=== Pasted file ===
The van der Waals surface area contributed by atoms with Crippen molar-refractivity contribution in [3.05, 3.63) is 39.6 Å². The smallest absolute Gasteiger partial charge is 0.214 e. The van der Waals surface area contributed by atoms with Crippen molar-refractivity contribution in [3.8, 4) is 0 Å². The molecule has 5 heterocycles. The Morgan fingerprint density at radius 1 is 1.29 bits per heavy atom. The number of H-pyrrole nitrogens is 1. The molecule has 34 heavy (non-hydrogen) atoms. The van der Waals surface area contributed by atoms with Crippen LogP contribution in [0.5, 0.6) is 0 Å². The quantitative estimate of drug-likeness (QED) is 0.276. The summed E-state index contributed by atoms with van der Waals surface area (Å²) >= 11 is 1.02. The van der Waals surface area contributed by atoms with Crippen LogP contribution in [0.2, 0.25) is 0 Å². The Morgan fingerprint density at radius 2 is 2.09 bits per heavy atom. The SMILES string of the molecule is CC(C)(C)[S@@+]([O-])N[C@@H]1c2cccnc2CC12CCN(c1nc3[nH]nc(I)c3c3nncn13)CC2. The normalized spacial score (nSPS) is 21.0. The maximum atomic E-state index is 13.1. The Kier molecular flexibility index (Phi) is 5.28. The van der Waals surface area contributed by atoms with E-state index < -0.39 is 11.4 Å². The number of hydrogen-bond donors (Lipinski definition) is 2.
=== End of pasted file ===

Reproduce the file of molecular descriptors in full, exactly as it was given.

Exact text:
The van der Waals surface area contributed by atoms with Crippen molar-refractivity contribution in [3.05, 3.63) is 39.6 Å². The smallest absolute Gasteiger partial charge is 0.214 e. The van der Waals surface area contributed by atoms with Crippen molar-refractivity contribution in [3.8, 4) is 0 Å². The molecule has 5 heterocycles. The Morgan fingerprint density at radius 1 is 1.29 bits per heavy atom. The number of H-pyrrole nitrogens is 1. The molecule has 34 heavy (non-hydrogen) atoms. The van der Waals surface area contributed by atoms with Crippen LogP contribution in [0.5, 0.6) is 0 Å². The quantitative estimate of drug-likeness (QED) is 0.276. The summed E-state index contributed by atoms with van der Waals surface area (Å²) >= 11 is 1.02. The van der Waals surface area contributed by atoms with Crippen LogP contribution in [0.2, 0.25) is 0 Å². The Morgan fingerprint density at radius 2 is 2.09 bits per heavy atom. The SMILES string of the molecule is CC(C)(C)[S@@+]([O-])N[C@@H]1c2cccnc2CC12CCN(c1nc3[nH]nc(I)c3c3nncn13)CC2. The normalized spacial score (nSPS) is 21.0. The maximum atomic E-state index is 13.1. The Kier molecular flexibility index (Phi) is 5.28. The van der Waals surface area contributed by atoms with E-state index < -0.39 is 11.4 Å². The number of hydrogen-bond donors (Lipinski definition) is 2.